frequent checks if you are an older person or if your kidneys are not working normally.
How to take Metformin hydrochloride
Take Metformin hydrochloride with or after a meal. This will avoid you having side effects affecting your
digestion.
Pour the powder into a glass and add 150ml water to get a clear to slightly cloudy solution. Drink the
solution immediately after preparation. If necessary, stir the solution.
If you take one dose a day, take it in the morning (breakfast)
If you take two divided doses a day, take them in the morning (breakfast) and evening (dinner)
If you take three divided doses a day, take them in the morning (breakfast), at noon (lunch) and in the
evening (dinner)
If, after some time, you think that the effect of Metformin hydrochloride is too strong or too weak, talk to your
doctor or pharmacist.
If you take more Metformin hydrochloride than you should
If you have taken more Metformin hydrochloride that you should have, you may experience lactic acidosis.
Symptoms of lactic acidosis are non-specific such as vomiting, bellyache (abdominal pain) with muscle
cramps, a general feeling of not being well with severe tiredness, and difficulty in breathing. Further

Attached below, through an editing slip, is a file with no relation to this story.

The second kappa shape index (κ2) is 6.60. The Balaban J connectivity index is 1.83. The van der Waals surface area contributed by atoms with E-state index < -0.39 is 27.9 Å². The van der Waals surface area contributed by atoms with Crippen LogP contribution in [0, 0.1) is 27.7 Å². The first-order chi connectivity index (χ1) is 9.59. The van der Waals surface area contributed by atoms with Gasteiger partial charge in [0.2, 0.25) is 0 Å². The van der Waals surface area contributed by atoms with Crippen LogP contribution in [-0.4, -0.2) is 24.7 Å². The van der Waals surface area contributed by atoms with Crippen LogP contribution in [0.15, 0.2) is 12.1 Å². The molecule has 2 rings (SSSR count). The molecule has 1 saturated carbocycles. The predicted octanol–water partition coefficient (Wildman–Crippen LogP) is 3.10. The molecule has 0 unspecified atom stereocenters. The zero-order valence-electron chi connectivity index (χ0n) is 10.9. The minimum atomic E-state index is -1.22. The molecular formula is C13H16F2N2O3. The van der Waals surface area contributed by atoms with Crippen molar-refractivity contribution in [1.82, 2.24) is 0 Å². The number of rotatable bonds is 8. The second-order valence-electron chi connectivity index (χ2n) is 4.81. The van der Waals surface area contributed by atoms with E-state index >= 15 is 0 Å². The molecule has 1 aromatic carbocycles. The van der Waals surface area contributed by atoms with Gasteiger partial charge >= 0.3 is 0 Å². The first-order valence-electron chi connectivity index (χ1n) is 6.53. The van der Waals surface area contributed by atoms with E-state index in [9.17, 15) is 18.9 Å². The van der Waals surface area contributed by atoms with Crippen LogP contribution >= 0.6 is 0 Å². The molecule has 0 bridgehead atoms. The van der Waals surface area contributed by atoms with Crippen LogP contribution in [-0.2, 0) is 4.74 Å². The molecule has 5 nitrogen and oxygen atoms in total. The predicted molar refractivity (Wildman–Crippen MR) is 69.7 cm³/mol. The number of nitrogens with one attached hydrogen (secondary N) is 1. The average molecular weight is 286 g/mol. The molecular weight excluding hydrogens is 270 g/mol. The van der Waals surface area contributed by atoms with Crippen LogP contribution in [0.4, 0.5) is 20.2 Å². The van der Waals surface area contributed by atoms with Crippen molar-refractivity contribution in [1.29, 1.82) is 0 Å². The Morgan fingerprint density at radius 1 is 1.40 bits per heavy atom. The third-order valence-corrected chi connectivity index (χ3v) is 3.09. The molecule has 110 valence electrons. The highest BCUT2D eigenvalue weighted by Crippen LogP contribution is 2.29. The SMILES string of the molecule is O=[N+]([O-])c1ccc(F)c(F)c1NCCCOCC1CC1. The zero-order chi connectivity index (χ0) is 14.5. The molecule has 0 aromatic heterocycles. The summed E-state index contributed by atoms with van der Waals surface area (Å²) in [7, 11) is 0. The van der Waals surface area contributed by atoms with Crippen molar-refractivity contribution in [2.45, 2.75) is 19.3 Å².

symptoms are reduced body temperature and heart beat. If you experience some of these symptoms,
you should seek immediately medical attention, as lactic acidosis may lead to coma. Stop taking
Metformin hydrochloride immediately and contact a doctor or the nearest hospital straight away.
If you forget to take Metformin hydrochloride
Do not take a double dose to make up for a forgotten dose. Take the next dose at the usual time.
If you have any further questions on the use of this medicine, ask your doctor or pharmacist.

4. Possible side effects
Like all medicines, this medicine can cause side effects, although not everybody gets them.
Lactic acidosis
Lactic acidosis is a very rare side effect (may effect up to 1 in 10,000 people) but a serious complication
particularly if your kidneys are not working properly. Symptoms of lactic acidosis are non-specific such as
vomitting, bellyache (abdominal pain) with muscle cramps, a general feeling of not being well with severe
tiredness, and difficulty in breathing. Further symptoms are reduced body temperature and heart beat. If
you experience some of these symptoms, you should seek immediately medical attention, as lactic
acidosis may lead to coma. Stop taking Metformin hydrochloride immediately and contact a doctor
or the nearest hospital straight away.
Liver function
Abnormalities in liver function tests or hepatitis (inflammation of the liver; this may cause tiredness, loss of
appetite, weight loss, with or without yellowing of the skin or whites of the eyes) are very rare side effects
(may affect up to 1 in 10,000 people). If this happens to you, stop taking Metformin hydrochloride and
talk to your doctor.
Digestive problems
Digestive problems, such as feeling sick (nausea), being sick (vomitting), diarrhoea, bellyache (abdominal
pain) and loss of appetite are very common side effects (may affect more than 1 in 10 people). These side
effects most often happen at the beginning of the treatment with Metformin hydrochloride. It helps if you
spread the doses over the day and if you take Metformin hydrochloride with or straight after a meal.